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Mamluks and Kurds


Yerushalayim
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Foreign Minister Navarro had arrived in Cairo two nights past. His staff had taken the time to settle in to what would become the Kurdish embassy to the Egyptians, while he reviewed the situation and his objectives. Now he was standing before the Egyptian Foreign Minister, whom he had just exchanged greetings with.

 

“Kurdistan”, he launched directly into business, “is interested in establishing formal relations with Egypt. There are several issues we wish to discuss. Firstly, we wish to secure free passage for our citizens to the holy sites of Christendom, Judaism, and Islam. Secondly, we wish to ensure that the regions of Western Asia remain free of imperialist aggression, and especially colonial interests. And finally, we wish to establish formal trade relations between our nations.”

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The Holy sites are usually open to visitors from all nations. Defensive measures must be taken as part of stewardship, but these sites are the heritage of mankind and it is part of our duty to ensure that political considerations impede as lightly as possible on the freedom of worship and conscience. We do not foresee any problems with your state in the future that would require such measures, especially given your openness to positive relations.

As for colonialism, we have taken note of your protection of Arabia, and have had similar actions of our own in east Africa. We are content with the status quo; so long as Egyptian holds in Arabia are not questioned, and Arabia is not held by any power hostile to our continued existence, non-Egyptian Arabia is of relatively little importance to us. We have expressed concerns over colonialism in Africa, however, and so a general policy against meddling by Europe in the region would be consistent with our current policies. The Europeans seem to cause trouble wherever they go; should a hostile European power attempt to illegally seize lands in western Asia, it would of course concern us.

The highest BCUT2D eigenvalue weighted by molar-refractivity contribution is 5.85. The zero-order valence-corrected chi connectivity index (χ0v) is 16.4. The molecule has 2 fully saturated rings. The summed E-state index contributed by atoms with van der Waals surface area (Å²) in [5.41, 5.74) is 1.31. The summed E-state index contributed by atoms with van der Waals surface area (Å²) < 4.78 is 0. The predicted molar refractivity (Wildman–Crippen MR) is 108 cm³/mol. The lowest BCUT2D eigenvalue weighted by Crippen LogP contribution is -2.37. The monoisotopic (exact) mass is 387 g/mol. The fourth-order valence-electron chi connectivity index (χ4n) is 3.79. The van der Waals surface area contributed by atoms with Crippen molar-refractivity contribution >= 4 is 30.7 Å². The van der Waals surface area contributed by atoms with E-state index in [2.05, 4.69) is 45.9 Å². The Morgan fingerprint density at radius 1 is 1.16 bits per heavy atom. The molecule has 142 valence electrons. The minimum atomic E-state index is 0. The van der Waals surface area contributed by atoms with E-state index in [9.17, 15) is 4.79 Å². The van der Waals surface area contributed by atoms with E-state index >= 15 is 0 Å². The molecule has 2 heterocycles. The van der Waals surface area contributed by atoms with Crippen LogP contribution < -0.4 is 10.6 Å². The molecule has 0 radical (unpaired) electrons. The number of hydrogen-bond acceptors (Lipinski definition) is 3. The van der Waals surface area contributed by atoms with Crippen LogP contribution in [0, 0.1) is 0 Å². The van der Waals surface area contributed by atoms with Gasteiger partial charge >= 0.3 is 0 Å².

On the topic of trade, the Egyptian economy is heavily regulated and advanced. What sorts of economic agreements were you thinking of proposing? Supporting domestic interests is first and foremost the priority of the Egyptian state, but it is also important to us to secure our ability to import a vast variety of products from all over the world. The Suez and the holy sites have brought much trade through our lands. What could you offer us that would be beneficial?

Edited by Hereno
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  • 2 weeks later...

Minister Navarro nodded along while his Egyptian counterpart spoke, and was smiling by the end. “I am happy to hear that Kurdistani citizens will not be barred from traveling to the holy sites. I'm also happy to hear of Egypt's anti-colonial stance. I think that Kurdistan would be willing to negotiate a treaty of some sort, to provide assistance should Egypt require it in maintaining this stance. As for our economic interests; Kurdistan wishes to build a central rail line to connect all of West Asia. We have already begun within our borders, and within the Ottoman Empire. Persia's rail lines will connect to ours as well. We'd like to see a similar network placed in Egypt, and our Rail Corporation is well suited to laying down such a network. Additionally, we would like to invite Egypt, as an oil producing nation, to join Kurdistan and Persia in our oil producer's committee, to ensure that all three of our nations enjoy the profits and benefits of our shared industry, rather than undercutting one another.”

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